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Accessibility on the Internet

Accessibility In Practice

Accessible Internet does not only affect people with disabilities. Rather, it is an approach to make information of any kind accessible to all people, but also to machines, on all conceivable end devices equally accessible, without any obstacles whatsoever. This means that access to the information provided must be possible on a wide variety of devices without the need to use specialized software, except of course access software, namely a web client (e.g. a web browser) which conforms to the standards specified by the W3C, or to make special settings. Therefore, if the pages on or should be accessible to you on a 30? monitor as well as on a smartphone or tablet with a standard browser, then some conditions defined in WCAG 2.0 may already be fulfilled.

The fact that as an individual with limited resources (time, financial means, etc.), I cannot implement every single aspect of WCAG 2.0 or the BITV 2.0-rules, should be clear to anyone who is aware of the effort involved. Two directives are mentioned here as examples, which I will partially or completely dispense with for these reasons. The first Directive concerns some requirements for the provision of information in easy language. The second example concerns the subitem “1.2.6 Sign Language” within the guideline “1.2 Time-based Media”. Nevertheless, I try to implement as many requirements as possible in order to minimize possible barriers from the regulatory framework. If, however, someone with whichever terminal device and a fairly modern browser should encounter difficulties in accessing the information offered on the domain or any subdomain, I would be very grateful for any feedback.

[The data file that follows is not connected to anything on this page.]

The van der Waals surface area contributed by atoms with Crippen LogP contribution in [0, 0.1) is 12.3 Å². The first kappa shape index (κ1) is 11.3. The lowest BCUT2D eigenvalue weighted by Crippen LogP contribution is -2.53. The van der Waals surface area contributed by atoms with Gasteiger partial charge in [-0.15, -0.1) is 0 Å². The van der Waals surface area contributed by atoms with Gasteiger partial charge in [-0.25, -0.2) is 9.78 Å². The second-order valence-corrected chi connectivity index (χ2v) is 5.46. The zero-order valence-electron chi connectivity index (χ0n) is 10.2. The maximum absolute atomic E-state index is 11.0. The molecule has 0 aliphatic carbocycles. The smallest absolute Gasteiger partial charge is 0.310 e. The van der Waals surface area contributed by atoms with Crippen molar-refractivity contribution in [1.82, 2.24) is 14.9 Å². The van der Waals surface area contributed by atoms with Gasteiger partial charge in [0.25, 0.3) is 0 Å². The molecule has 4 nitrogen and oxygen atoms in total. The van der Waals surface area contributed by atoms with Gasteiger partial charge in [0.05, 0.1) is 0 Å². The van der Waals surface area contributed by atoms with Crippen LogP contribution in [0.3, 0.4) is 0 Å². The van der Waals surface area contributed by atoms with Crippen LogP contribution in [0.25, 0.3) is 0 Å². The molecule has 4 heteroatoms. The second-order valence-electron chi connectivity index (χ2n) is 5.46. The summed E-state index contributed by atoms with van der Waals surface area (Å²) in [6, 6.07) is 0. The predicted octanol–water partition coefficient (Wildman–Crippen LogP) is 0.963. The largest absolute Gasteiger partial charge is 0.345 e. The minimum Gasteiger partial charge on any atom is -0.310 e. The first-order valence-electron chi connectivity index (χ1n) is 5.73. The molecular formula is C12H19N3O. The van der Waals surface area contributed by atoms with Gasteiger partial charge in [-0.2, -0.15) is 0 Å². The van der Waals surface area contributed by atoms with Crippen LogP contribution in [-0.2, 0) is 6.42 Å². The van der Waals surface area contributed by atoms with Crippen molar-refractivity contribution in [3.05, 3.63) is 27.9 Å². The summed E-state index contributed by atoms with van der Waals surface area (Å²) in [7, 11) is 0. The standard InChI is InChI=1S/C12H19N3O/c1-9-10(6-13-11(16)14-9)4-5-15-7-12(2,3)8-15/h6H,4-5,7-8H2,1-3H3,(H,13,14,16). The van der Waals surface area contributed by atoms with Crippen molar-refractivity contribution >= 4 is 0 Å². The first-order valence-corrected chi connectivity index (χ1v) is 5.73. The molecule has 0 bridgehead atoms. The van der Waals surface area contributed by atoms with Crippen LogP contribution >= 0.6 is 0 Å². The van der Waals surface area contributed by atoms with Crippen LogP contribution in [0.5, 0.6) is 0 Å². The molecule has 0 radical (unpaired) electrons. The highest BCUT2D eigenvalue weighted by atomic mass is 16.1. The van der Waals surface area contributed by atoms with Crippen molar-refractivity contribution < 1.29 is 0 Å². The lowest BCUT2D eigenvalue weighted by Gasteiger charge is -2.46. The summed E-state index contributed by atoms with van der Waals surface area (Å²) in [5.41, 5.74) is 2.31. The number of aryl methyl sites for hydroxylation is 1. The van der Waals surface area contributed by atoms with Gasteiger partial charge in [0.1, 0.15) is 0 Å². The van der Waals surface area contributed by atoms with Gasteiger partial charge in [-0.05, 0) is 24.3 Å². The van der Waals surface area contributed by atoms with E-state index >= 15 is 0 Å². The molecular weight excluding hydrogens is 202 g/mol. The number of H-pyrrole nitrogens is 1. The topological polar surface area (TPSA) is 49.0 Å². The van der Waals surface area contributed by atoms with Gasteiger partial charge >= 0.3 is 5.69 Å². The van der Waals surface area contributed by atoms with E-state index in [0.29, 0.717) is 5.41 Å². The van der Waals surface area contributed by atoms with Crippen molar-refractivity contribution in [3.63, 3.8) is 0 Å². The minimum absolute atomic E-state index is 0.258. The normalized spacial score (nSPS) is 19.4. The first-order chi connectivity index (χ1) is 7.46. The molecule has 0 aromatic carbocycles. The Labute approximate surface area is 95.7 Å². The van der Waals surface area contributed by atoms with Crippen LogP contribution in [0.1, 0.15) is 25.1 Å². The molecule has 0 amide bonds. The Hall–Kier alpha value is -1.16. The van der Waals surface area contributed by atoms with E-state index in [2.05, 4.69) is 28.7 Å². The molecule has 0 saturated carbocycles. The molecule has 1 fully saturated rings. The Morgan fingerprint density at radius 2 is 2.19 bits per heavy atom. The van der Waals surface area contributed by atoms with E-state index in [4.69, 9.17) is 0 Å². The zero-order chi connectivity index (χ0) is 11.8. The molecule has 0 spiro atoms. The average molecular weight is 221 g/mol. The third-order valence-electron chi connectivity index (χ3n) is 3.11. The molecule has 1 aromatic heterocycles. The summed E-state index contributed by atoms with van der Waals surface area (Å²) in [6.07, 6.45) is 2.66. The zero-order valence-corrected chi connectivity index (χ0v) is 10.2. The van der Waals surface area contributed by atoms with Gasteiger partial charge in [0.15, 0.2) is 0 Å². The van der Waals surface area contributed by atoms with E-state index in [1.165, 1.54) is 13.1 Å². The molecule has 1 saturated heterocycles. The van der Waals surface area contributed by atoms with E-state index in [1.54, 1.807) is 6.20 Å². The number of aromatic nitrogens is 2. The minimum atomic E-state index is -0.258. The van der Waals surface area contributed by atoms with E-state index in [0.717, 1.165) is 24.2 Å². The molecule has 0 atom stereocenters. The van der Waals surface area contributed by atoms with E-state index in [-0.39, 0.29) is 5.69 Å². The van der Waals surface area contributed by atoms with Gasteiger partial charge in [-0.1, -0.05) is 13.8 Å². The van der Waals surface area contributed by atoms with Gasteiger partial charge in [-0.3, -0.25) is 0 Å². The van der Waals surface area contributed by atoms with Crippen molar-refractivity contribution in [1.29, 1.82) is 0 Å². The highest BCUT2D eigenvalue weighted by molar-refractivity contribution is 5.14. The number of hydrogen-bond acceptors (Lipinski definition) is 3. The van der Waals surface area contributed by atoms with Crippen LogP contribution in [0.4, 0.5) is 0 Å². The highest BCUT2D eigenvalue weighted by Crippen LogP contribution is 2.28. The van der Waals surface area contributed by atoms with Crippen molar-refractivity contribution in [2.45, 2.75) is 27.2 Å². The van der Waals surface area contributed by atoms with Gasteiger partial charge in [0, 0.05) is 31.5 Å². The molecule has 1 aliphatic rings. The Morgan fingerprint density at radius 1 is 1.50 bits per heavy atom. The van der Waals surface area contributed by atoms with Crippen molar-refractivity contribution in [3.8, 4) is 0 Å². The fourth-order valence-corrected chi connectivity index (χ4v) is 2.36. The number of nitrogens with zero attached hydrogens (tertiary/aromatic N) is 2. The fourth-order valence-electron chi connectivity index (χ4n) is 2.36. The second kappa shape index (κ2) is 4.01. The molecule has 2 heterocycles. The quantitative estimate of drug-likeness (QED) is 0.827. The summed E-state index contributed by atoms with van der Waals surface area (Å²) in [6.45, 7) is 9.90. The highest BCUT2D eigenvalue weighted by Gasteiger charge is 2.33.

Accessibility As A Quality Feature

Does the Accessible Information Technology Ordinance only affect authorities? My answer is: yes and no.
If you adhere to the guidelines issued by the WAI when creating and maintaining your Internet offers, you automatically increase the quality of your online offers in terms of both content and SEO, thereby increasing the reach of your offers by a significant percentage. By simply adhering to the WCAG and BITV rules, we are also better able to meet the needs of the ever-growing group of mobile surfers and thus prevent this increasingly important target group from becoming greasy, for example due to inadequate optimisations for this category of equipment.

So, at the latest when information is made available to the public, every provider should put the topic of accessibility on its priority list.